“All of these and more are necessary to correct and not to repeat the sickening and painful show of shame that the elections of 2023 generated into.
“Let me conclude by stating clearly that I am now too old to keep quiet and watch Nigeria’s seemingly clueless launch into dystopia.
“All efforts are now required from all well-meaning and committed patriots to rescue the nation from the precipice.
“And when I look at the audience I have a feeling that among the people who can do it and who must do it are some of you here.
“It has become my own personal obligation, continuing in my relentless service as a letterman, dedicated in my twilight years to say the truth, as I see it, so as to push Nigeria in the direction of our collective aspirations.
“What is our collective aspiration? A better society where all Nigerian can become what the Almighty God is destined to be.
“At times like this, some of us have to adopt the attitude of being known to be blind and not being afraid of the dark. But we must continually work for the light of all.”
He congratulated the author of the book, Prof. Tunji Olapa for continuing to labour on behalf of the Nigerian public service and adding the significant intellectual memoir to his huge collection of publications and to the annals of administrative reforms in Nigeria.
Speaking to journalists at the occasion, Okigbo noted that reforming the civil service was necessary to drive electoral programmes and promises that would better a lot of all Nigerians.
Okigbo said it is one thing to have a political will as a leader and another thing entirely to translate the will into actionable projects which is what reforms are all about.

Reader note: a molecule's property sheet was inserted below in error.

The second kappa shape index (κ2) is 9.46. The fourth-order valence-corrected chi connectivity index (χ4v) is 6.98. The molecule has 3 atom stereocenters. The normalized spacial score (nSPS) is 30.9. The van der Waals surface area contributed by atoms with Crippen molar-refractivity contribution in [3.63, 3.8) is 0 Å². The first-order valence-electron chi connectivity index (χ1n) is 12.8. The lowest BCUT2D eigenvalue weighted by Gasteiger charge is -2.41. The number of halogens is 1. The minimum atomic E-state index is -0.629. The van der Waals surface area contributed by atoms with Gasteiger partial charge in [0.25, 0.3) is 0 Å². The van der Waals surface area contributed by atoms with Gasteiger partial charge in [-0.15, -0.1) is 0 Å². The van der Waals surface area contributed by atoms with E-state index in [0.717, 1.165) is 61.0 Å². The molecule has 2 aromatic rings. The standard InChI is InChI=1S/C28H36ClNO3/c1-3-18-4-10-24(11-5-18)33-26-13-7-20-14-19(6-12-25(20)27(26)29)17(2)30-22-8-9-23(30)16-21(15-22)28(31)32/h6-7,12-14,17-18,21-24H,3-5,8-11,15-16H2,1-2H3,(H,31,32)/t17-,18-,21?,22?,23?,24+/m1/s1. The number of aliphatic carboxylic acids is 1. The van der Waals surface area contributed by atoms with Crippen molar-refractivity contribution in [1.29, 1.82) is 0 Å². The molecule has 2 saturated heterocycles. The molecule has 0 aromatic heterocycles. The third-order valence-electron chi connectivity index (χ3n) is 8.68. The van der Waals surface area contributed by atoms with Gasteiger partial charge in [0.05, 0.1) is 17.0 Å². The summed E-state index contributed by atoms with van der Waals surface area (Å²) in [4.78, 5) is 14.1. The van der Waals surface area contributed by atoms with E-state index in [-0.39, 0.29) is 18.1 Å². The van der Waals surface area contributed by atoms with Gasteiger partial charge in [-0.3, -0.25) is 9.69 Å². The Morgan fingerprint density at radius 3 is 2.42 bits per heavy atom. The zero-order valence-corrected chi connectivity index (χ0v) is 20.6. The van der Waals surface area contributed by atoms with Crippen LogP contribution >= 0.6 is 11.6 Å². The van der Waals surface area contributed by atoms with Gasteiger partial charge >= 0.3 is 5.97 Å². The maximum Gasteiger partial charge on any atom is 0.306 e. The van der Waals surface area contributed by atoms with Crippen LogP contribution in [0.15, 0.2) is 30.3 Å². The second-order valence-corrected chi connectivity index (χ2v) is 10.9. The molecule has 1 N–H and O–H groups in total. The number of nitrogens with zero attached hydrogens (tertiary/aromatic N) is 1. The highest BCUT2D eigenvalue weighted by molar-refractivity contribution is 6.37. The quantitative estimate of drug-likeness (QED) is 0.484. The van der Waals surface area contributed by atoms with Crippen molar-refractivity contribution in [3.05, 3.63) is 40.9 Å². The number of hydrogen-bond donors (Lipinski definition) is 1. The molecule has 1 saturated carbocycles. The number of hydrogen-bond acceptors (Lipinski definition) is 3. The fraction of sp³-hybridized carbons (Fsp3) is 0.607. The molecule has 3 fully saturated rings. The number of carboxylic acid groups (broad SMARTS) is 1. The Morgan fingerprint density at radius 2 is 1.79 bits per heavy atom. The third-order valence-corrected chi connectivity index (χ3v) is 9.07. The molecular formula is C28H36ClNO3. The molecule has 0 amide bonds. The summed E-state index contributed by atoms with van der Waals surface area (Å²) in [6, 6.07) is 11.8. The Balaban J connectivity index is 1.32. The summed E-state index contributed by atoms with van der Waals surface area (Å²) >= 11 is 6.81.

According to him, “Every four years, we go to elections, politicians make promises of what they want to do and at the end of the day, not a lot happens.
“It is not because these politicians are bad people, it is not because they do not want to do stuff, it is basically because all the electoral promises will have to be delivered by the public service, the civil servants, the political appointees.
“If the civil service does not have the capacity to deliver on these promises, they will remain mere promises, so what we are attempting to do here is to convene leading scholars, leading practitioners, leading policy advocates, development partners etc, to say what is the pathway for reforming Nigeria’s public service.
“Tunji Olaopa, the author of the book, is one of the most prolific writers on public service reforms.
“I think we have kind of mystified political will, we have created a myth around political will and I give you an example.
“President Muhammadu Buhari can decide that he wants to do XYZ, what he should do is to discuss with ministers at FEC and give an instruction to get it done.
“Who then takes it from that point, when a presidential directive has been issued? It is the civil service.
“The President is not the Holy Spirit, he cannot be everywhere as there are only 24 hours in a day.
“By the way, I am not making excuses for him. I am just saying that even after you bring the political will, it is not enough.
“What you need is an institution that has the capacity to deliver on those promises or programmes.”